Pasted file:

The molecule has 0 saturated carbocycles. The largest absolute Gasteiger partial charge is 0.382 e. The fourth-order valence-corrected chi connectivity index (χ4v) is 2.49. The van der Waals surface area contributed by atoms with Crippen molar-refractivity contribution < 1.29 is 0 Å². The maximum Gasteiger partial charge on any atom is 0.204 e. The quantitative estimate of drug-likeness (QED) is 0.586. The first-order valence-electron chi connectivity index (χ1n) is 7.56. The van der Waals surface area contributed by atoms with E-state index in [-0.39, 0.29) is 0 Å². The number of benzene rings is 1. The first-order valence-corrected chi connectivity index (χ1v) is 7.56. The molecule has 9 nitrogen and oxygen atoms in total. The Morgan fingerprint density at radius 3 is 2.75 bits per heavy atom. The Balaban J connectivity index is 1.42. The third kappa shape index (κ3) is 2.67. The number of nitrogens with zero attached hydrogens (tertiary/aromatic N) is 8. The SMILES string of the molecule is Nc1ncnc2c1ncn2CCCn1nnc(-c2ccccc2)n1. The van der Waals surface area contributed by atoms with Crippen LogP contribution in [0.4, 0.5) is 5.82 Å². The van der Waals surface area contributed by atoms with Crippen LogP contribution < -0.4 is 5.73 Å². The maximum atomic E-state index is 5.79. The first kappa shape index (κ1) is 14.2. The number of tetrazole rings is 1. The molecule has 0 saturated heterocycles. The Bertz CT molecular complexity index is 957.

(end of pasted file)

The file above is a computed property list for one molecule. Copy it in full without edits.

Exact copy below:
The molecule has 0 saturated carbocycles. The largest absolute Gasteiger partial charge is 0.382 e. The fourth-order valence-corrected chi connectivity index (χ4v) is 2.49. The van der Waals surface area contributed by atoms with Crippen molar-refractivity contribution < 1.29 is 0 Å². The maximum Gasteiger partial charge on any atom is 0.204 e. The quantitative estimate of drug-likeness (QED) is 0.586. The first-order valence-electron chi connectivity index (χ1n) is 7.56. The van der Waals surface area contributed by atoms with E-state index in [-0.39, 0.29) is 0 Å². The number of benzene rings is 1. The first-order valence-corrected chi connectivity index (χ1v) is 7.56. The molecule has 9 nitrogen and oxygen atoms in total. The Morgan fingerprint density at radius 3 is 2.75 bits per heavy atom. The Balaban J connectivity index is 1.42. The third kappa shape index (κ3) is 2.67. The number of nitrogens with zero attached hydrogens (tertiary/aromatic N) is 8. The SMILES string of the molecule is Nc1ncnc2c1ncn2CCCn1nnc(-c2ccccc2)n1. The van der Waals surface area contributed by atoms with Crippen LogP contribution in [0.4, 0.5) is 5.82 Å². The van der Waals surface area contributed by atoms with Crippen LogP contribution < -0.4 is 5.73 Å². The maximum atomic E-state index is 5.79. The first kappa shape index (κ1) is 14.2. The number of tetrazole rings is 1. The molecule has 0 saturated heterocycles. The Bertz CT molecular complexity index is 957.